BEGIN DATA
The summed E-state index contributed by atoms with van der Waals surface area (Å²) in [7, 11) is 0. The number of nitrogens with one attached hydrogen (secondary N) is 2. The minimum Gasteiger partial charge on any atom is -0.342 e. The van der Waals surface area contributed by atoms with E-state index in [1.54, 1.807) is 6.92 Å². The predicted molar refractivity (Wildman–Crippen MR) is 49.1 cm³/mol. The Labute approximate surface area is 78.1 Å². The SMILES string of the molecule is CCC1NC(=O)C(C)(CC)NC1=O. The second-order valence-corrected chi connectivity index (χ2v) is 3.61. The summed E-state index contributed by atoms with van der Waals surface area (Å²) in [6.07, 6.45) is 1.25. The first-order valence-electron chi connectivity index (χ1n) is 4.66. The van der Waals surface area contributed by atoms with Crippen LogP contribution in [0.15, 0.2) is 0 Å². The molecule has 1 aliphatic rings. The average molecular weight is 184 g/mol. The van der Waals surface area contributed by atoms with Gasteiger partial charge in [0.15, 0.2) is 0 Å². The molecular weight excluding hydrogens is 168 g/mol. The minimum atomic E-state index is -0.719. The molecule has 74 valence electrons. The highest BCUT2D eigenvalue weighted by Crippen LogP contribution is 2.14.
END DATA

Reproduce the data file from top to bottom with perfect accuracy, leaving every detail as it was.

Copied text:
The summed E-state index contributed by atoms with van der Waals surface area (Å²) in [7, 11) is 0. The number of nitrogens with one attached hydrogen (secondary N) is 2. The minimum Gasteiger partial charge on any atom is -0.342 e. The van der Waals surface area contributed by atoms with E-state index in [1.54, 1.807) is 6.92 Å². The predicted molar refractivity (Wildman–Crippen MR) is 49.1 cm³/mol. The Labute approximate surface area is 78.1 Å². The SMILES string of the molecule is CCC1NC(=O)C(C)(CC)NC1=O. The second-order valence-corrected chi connectivity index (χ2v) is 3.61. The summed E-state index contributed by atoms with van der Waals surface area (Å²) in [6.07, 6.45) is 1.25. The first-order valence-electron chi connectivity index (χ1n) is 4.66. The van der Waals surface area contributed by atoms with Crippen LogP contribution in [0.15, 0.2) is 0 Å². The molecule has 1 aliphatic rings. The average molecular weight is 184 g/mol. The van der Waals surface area contributed by atoms with Gasteiger partial charge in [0.15, 0.2) is 0 Å². The molecular weight excluding hydrogens is 168 g/mol. The minimum atomic E-state index is -0.719. The molecule has 74 valence electrons. The highest BCUT2D eigenvalue weighted by Crippen LogP contribution is 2.14.